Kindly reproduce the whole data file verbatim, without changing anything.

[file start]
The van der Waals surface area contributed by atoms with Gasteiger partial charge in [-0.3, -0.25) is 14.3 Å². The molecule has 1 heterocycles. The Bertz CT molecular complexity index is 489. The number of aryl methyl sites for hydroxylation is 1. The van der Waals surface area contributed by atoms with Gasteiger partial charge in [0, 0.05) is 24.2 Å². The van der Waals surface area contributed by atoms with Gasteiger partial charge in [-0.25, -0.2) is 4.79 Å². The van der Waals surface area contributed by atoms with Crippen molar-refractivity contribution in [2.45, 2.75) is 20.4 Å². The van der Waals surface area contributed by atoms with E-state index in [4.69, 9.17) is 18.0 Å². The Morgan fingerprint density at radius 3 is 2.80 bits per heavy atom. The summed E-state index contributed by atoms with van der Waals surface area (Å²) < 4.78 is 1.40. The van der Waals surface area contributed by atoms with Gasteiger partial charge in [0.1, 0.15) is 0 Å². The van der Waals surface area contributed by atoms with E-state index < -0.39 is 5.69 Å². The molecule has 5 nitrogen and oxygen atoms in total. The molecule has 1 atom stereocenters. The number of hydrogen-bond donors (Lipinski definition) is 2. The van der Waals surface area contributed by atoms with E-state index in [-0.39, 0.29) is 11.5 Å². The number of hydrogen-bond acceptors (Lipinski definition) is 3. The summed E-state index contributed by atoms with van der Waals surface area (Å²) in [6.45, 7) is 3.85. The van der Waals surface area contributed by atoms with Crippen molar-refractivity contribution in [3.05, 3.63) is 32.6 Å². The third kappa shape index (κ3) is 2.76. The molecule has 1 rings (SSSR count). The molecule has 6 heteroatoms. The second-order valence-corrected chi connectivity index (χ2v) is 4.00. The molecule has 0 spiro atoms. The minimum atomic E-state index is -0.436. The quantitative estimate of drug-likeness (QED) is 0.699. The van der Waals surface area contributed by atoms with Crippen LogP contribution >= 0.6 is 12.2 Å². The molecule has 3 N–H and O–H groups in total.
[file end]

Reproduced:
The van der Waals surface area contributed by atoms with Gasteiger partial charge in [-0.3, -0.25) is 14.3 Å². The molecule has 1 heterocycles. The Bertz CT molecular complexity index is 489. The number of aryl methyl sites for hydroxylation is 1. The van der Waals surface area contributed by atoms with Gasteiger partial charge in [0, 0.05) is 24.2 Å². The van der Waals surface area contributed by atoms with Gasteiger partial charge in [-0.25, -0.2) is 4.79 Å². The van der Waals surface area contributed by atoms with Crippen molar-refractivity contribution in [2.45, 2.75) is 20.4 Å². The van der Waals surface area contributed by atoms with E-state index in [4.69, 9.17) is 18.0 Å². The Morgan fingerprint density at radius 3 is 2.80 bits per heavy atom. The summed E-state index contributed by atoms with van der Waals surface area (Å²) < 4.78 is 1.40. The van der Waals surface area contributed by atoms with Gasteiger partial charge in [0.1, 0.15) is 0 Å². The van der Waals surface area contributed by atoms with E-state index < -0.39 is 5.69 Å². The molecule has 5 nitrogen and oxygen atoms in total. The molecule has 1 atom stereocenters. The number of hydrogen-bond donors (Lipinski definition) is 2. The van der Waals surface area contributed by atoms with E-state index in [-0.39, 0.29) is 11.5 Å². The number of hydrogen-bond acceptors (Lipinski definition) is 3. The summed E-state index contributed by atoms with van der Waals surface area (Å²) in [6.45, 7) is 3.85. The van der Waals surface area contributed by atoms with Crippen molar-refractivity contribution in [3.05, 3.63) is 32.6 Å². The third kappa shape index (κ3) is 2.76. The molecule has 1 rings (SSSR count). The molecule has 6 heteroatoms. The second-order valence-corrected chi connectivity index (χ2v) is 4.00. The molecule has 0 spiro atoms. The minimum atomic E-state index is -0.436. The quantitative estimate of drug-likeness (QED) is 0.699. The van der Waals surface area contributed by atoms with Crippen LogP contribution >= 0.6 is 12.2 Å². The molecule has 3 N–H and O–H groups in total.